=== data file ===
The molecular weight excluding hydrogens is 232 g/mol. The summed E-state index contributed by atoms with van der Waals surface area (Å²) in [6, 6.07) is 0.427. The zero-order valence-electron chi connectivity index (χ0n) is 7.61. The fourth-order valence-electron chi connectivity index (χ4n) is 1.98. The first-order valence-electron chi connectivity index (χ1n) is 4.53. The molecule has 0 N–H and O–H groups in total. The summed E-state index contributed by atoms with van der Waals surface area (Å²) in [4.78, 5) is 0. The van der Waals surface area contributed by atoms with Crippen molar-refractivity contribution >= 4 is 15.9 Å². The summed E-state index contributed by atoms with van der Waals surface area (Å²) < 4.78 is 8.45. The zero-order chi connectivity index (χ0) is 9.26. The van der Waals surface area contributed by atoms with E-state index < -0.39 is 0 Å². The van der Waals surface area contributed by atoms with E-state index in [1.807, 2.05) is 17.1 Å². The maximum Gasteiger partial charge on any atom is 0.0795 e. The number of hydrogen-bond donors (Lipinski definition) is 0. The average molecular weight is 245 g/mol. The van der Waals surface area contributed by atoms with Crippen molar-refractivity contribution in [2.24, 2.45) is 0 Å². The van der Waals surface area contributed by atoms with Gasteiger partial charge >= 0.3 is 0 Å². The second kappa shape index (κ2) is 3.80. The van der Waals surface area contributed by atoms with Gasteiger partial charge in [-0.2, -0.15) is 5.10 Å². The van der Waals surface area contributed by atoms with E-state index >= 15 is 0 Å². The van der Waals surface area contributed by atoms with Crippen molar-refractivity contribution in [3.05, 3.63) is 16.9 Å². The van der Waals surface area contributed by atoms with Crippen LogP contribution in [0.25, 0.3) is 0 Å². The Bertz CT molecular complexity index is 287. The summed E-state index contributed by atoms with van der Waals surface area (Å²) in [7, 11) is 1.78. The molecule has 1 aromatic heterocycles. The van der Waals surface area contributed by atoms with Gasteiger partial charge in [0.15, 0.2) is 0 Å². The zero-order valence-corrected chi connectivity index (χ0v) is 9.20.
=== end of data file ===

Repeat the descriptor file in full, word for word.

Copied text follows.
The molecular weight excluding hydrogens is 232 g/mol. The summed E-state index contributed by atoms with van der Waals surface area (Å²) in [6, 6.07) is 0.427. The zero-order valence-electron chi connectivity index (χ0n) is 7.61. The fourth-order valence-electron chi connectivity index (χ4n) is 1.98. The first-order valence-electron chi connectivity index (χ1n) is 4.53. The molecule has 0 N–H and O–H groups in total. The summed E-state index contributed by atoms with van der Waals surface area (Å²) in [4.78, 5) is 0. The van der Waals surface area contributed by atoms with Crippen molar-refractivity contribution >= 4 is 15.9 Å². The summed E-state index contributed by atoms with van der Waals surface area (Å²) < 4.78 is 8.45. The zero-order chi connectivity index (χ0) is 9.26. The van der Waals surface area contributed by atoms with E-state index < -0.39 is 0 Å². The van der Waals surface area contributed by atoms with E-state index in [1.807, 2.05) is 17.1 Å². The maximum Gasteiger partial charge on any atom is 0.0795 e. The number of hydrogen-bond donors (Lipinski definition) is 0. The average molecular weight is 245 g/mol. The van der Waals surface area contributed by atoms with Crippen molar-refractivity contribution in [2.24, 2.45) is 0 Å². The van der Waals surface area contributed by atoms with Gasteiger partial charge >= 0.3 is 0 Å². The second kappa shape index (κ2) is 3.80. The van der Waals surface area contributed by atoms with Gasteiger partial charge in [-0.2, -0.15) is 5.10 Å². The van der Waals surface area contributed by atoms with E-state index >= 15 is 0 Å². The van der Waals surface area contributed by atoms with Crippen molar-refractivity contribution in [3.05, 3.63) is 16.9 Å². The van der Waals surface area contributed by atoms with Crippen LogP contribution in [0.25, 0.3) is 0 Å². The Bertz CT molecular complexity index is 287. The summed E-state index contributed by atoms with van der Waals surface area (Å²) in [7, 11) is 1.78. The molecule has 1 aromatic heterocycles. The van der Waals surface area contributed by atoms with Gasteiger partial charge in [0.15, 0.2) is 0 Å². The zero-order valence-corrected chi connectivity index (χ0v) is 9.20.